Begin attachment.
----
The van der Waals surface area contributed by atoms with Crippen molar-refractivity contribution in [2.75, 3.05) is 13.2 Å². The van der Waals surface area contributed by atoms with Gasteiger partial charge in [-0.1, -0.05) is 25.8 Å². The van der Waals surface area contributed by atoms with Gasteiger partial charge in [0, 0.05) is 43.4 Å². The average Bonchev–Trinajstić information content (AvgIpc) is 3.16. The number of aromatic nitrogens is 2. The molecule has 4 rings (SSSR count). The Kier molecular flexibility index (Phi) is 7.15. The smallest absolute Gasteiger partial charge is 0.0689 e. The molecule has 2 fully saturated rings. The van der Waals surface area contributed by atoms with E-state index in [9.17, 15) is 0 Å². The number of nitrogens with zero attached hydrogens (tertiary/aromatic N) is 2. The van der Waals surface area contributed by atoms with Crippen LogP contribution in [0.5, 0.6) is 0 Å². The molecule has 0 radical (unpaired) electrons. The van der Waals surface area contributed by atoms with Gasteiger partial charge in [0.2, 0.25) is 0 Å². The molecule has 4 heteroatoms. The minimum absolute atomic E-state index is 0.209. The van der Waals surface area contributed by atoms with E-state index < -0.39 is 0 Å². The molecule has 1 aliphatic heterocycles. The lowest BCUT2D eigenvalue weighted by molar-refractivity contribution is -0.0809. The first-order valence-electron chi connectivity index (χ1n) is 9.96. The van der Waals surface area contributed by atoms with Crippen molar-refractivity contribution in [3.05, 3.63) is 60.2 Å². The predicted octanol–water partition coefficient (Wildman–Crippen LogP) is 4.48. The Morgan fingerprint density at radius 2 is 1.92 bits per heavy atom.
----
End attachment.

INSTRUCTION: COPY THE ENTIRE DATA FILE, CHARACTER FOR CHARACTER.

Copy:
The van der Waals surface area contributed by atoms with Crippen molar-refractivity contribution in [2.75, 3.05) is 13.2 Å². The van der Waals surface area contributed by atoms with Gasteiger partial charge in [-0.1, -0.05) is 25.8 Å². The van der Waals surface area contributed by atoms with Gasteiger partial charge in [0, 0.05) is 43.4 Å². The average Bonchev–Trinajstić information content (AvgIpc) is 3.16. The number of aromatic nitrogens is 2. The molecule has 4 rings (SSSR count). The Kier molecular flexibility index (Phi) is 7.15. The smallest absolute Gasteiger partial charge is 0.0689 e. The molecule has 2 fully saturated rings. The van der Waals surface area contributed by atoms with E-state index in [9.17, 15) is 0 Å². The number of nitrogens with zero attached hydrogens (tertiary/aromatic N) is 2. The van der Waals surface area contributed by atoms with Crippen LogP contribution in [0.5, 0.6) is 0 Å². The molecule has 0 radical (unpaired) electrons. The van der Waals surface area contributed by atoms with Gasteiger partial charge in [0.2, 0.25) is 0 Å². The molecule has 4 heteroatoms. The minimum absolute atomic E-state index is 0.209. The van der Waals surface area contributed by atoms with E-state index < -0.39 is 0 Å². The molecule has 1 aliphatic heterocycles. The lowest BCUT2D eigenvalue weighted by molar-refractivity contribution is -0.0809. The first-order valence-electron chi connectivity index (χ1n) is 9.96. The van der Waals surface area contributed by atoms with Crippen molar-refractivity contribution in [3.05, 3.63) is 60.2 Å². The predicted octanol–water partition coefficient (Wildman–Crippen LogP) is 4.48. The Morgan fingerprint density at radius 2 is 1.92 bits per heavy atom.